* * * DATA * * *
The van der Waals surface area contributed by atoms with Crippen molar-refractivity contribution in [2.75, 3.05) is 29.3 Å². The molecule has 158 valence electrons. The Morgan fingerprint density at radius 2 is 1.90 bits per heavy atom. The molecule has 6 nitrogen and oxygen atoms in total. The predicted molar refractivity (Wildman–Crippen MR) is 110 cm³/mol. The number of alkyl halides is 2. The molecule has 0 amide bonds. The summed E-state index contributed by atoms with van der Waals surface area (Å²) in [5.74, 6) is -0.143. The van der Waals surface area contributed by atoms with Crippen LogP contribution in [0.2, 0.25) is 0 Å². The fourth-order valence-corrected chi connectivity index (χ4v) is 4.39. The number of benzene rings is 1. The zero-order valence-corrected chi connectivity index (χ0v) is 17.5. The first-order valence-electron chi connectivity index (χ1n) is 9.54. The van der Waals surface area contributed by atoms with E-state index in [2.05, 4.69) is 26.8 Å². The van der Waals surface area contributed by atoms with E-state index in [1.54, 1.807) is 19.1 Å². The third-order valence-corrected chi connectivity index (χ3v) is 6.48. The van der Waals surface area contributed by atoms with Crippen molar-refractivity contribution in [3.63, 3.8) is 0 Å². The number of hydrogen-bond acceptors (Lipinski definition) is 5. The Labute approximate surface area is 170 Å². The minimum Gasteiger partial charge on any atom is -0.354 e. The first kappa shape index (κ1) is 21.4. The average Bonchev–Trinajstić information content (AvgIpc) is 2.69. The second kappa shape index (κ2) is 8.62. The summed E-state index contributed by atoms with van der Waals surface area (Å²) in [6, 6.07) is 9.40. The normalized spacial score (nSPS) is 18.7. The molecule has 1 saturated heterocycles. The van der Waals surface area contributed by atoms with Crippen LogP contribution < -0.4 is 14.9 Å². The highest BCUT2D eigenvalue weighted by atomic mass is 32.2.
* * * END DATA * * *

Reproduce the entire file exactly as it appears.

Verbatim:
The van der Waals surface area contributed by atoms with Crippen molar-refractivity contribution in [2.75, 3.05) is 29.3 Å². The molecule has 158 valence electrons. The Morgan fingerprint density at radius 2 is 1.90 bits per heavy atom. The molecule has 6 nitrogen and oxygen atoms in total. The predicted molar refractivity (Wildman–Crippen MR) is 110 cm³/mol. The number of alkyl halides is 2. The molecule has 0 amide bonds. The summed E-state index contributed by atoms with van der Waals surface area (Å²) in [5.74, 6) is -0.143. The van der Waals surface area contributed by atoms with Crippen LogP contribution in [0.2, 0.25) is 0 Å². The fourth-order valence-corrected chi connectivity index (χ4v) is 4.39. The number of benzene rings is 1. The zero-order valence-corrected chi connectivity index (χ0v) is 17.5. The first-order valence-electron chi connectivity index (χ1n) is 9.54. The van der Waals surface area contributed by atoms with E-state index in [2.05, 4.69) is 26.8 Å². The van der Waals surface area contributed by atoms with E-state index in [1.54, 1.807) is 19.1 Å². The third-order valence-corrected chi connectivity index (χ3v) is 6.48. The van der Waals surface area contributed by atoms with Crippen molar-refractivity contribution in [3.63, 3.8) is 0 Å². The number of hydrogen-bond acceptors (Lipinski definition) is 5. The Labute approximate surface area is 170 Å². The minimum Gasteiger partial charge on any atom is -0.354 e. The first kappa shape index (κ1) is 21.4. The average Bonchev–Trinajstić information content (AvgIpc) is 2.69. The second kappa shape index (κ2) is 8.62. The summed E-state index contributed by atoms with van der Waals surface area (Å²) in [6, 6.07) is 9.40. The normalized spacial score (nSPS) is 18.7. The molecule has 1 saturated heterocycles. The van der Waals surface area contributed by atoms with Crippen LogP contribution < -0.4 is 14.9 Å². The highest BCUT2D eigenvalue weighted by atomic mass is 32.2.